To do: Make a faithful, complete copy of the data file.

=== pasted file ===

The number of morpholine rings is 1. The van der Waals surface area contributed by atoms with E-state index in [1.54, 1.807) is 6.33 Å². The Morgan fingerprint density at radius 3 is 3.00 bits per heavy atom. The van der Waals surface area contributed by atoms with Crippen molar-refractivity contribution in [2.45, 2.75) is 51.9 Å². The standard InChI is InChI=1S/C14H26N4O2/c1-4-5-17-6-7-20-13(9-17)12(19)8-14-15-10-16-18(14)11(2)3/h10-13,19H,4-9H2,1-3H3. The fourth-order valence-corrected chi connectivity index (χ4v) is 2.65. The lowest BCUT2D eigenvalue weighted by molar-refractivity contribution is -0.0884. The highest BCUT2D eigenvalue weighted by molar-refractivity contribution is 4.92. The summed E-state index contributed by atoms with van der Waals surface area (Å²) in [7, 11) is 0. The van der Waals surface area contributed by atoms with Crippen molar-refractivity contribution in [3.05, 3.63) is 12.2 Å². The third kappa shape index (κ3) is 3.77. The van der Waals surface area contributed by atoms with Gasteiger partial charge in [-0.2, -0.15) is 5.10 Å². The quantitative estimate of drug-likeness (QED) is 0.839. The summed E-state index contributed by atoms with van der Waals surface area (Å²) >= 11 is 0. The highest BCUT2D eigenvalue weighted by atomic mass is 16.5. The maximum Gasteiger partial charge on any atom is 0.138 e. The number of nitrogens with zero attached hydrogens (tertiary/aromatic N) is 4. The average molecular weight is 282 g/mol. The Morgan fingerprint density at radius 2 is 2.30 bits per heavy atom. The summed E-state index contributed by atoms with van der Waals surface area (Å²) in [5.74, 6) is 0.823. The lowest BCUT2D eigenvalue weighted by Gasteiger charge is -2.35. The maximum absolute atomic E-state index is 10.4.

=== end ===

The number of morpholine rings is 1. The van der Waals surface area contributed by atoms with E-state index in [1.54, 1.807) is 6.33 Å². The Morgan fingerprint density at radius 3 is 3.00 bits per heavy atom. The van der Waals surface area contributed by atoms with Crippen molar-refractivity contribution in [2.45, 2.75) is 51.9 Å². The standard InChI is InChI=1S/C14H26N4O2/c1-4-5-17-6-7-20-13(9-17)12(19)8-14-15-10-16-18(14)11(2)3/h10-13,19H,4-9H2,1-3H3. The fourth-order valence-corrected chi connectivity index (χ4v) is 2.65. The lowest BCUT2D eigenvalue weighted by molar-refractivity contribution is -0.0884. The highest BCUT2D eigenvalue weighted by molar-refractivity contribution is 4.92. The summed E-state index contributed by atoms with van der Waals surface area (Å²) in [7, 11) is 0. The van der Waals surface area contributed by atoms with Crippen molar-refractivity contribution in [3.05, 3.63) is 12.2 Å². The third kappa shape index (κ3) is 3.77. The van der Waals surface area contributed by atoms with Gasteiger partial charge in [-0.2, -0.15) is 5.10 Å². The quantitative estimate of drug-likeness (QED) is 0.839. The summed E-state index contributed by atoms with van der Waals surface area (Å²) >= 11 is 0. The highest BCUT2D eigenvalue weighted by atomic mass is 16.5. The maximum Gasteiger partial charge on any atom is 0.138 e. The number of nitrogens with zero attached hydrogens (tertiary/aromatic N) is 4. The average molecular weight is 282 g/mol. The Morgan fingerprint density at radius 2 is 2.30 bits per heavy atom. The summed E-state index contributed by atoms with van der Waals surface area (Å²) in [5.74, 6) is 0.823. The lowest BCUT2D eigenvalue weighted by Gasteiger charge is -2.35. The maximum absolute atomic E-state index is 10.4.